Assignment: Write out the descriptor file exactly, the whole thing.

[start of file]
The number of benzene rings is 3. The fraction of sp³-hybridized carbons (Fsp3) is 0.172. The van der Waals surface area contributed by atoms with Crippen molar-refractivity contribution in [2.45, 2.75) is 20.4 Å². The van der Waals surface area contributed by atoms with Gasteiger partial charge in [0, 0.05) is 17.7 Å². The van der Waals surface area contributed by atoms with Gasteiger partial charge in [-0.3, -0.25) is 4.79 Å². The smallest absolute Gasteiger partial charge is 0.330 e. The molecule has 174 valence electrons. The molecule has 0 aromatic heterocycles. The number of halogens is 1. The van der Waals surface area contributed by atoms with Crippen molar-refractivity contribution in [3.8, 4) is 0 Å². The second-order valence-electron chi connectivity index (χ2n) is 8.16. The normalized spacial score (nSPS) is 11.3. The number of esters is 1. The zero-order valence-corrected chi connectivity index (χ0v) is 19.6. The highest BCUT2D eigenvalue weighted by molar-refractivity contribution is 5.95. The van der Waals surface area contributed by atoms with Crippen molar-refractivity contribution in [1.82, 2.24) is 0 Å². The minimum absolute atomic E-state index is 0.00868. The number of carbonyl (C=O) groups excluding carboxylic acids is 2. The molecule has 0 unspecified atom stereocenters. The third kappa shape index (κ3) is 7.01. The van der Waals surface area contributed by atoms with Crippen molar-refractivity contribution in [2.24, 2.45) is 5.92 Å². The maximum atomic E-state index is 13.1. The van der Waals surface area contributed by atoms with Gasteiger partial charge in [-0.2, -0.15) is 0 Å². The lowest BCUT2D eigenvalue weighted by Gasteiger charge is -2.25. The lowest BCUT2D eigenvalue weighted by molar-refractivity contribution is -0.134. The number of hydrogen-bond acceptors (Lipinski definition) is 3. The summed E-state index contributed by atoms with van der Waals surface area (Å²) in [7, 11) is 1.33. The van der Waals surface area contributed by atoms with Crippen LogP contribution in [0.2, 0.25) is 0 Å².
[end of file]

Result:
The number of benzene rings is 3. The fraction of sp³-hybridized carbons (Fsp3) is 0.172. The van der Waals surface area contributed by atoms with Crippen molar-refractivity contribution in [2.45, 2.75) is 20.4 Å². The van der Waals surface area contributed by atoms with Gasteiger partial charge in [0, 0.05) is 17.7 Å². The van der Waals surface area contributed by atoms with Gasteiger partial charge in [-0.3, -0.25) is 4.79 Å². The smallest absolute Gasteiger partial charge is 0.330 e. The molecule has 174 valence electrons. The molecule has 0 aromatic heterocycles. The number of halogens is 1. The van der Waals surface area contributed by atoms with Crippen molar-refractivity contribution in [3.8, 4) is 0 Å². The second-order valence-electron chi connectivity index (χ2n) is 8.16. The normalized spacial score (nSPS) is 11.3. The number of esters is 1. The zero-order valence-corrected chi connectivity index (χ0v) is 19.6. The highest BCUT2D eigenvalue weighted by molar-refractivity contribution is 5.95. The van der Waals surface area contributed by atoms with Crippen molar-refractivity contribution in [1.82, 2.24) is 0 Å². The minimum absolute atomic E-state index is 0.00868. The number of carbonyl (C=O) groups excluding carboxylic acids is 2. The molecule has 0 unspecified atom stereocenters. The third kappa shape index (κ3) is 7.01. The van der Waals surface area contributed by atoms with Crippen molar-refractivity contribution in [2.24, 2.45) is 5.92 Å². The maximum atomic E-state index is 13.1. The van der Waals surface area contributed by atoms with Gasteiger partial charge in [-0.2, -0.15) is 0 Å². The lowest BCUT2D eigenvalue weighted by Gasteiger charge is -2.25. The lowest BCUT2D eigenvalue weighted by molar-refractivity contribution is -0.134. The number of hydrogen-bond acceptors (Lipinski definition) is 3. The summed E-state index contributed by atoms with van der Waals surface area (Å²) in [7, 11) is 1.33. The van der Waals surface area contributed by atoms with Crippen LogP contribution in [0.2, 0.25) is 0 Å².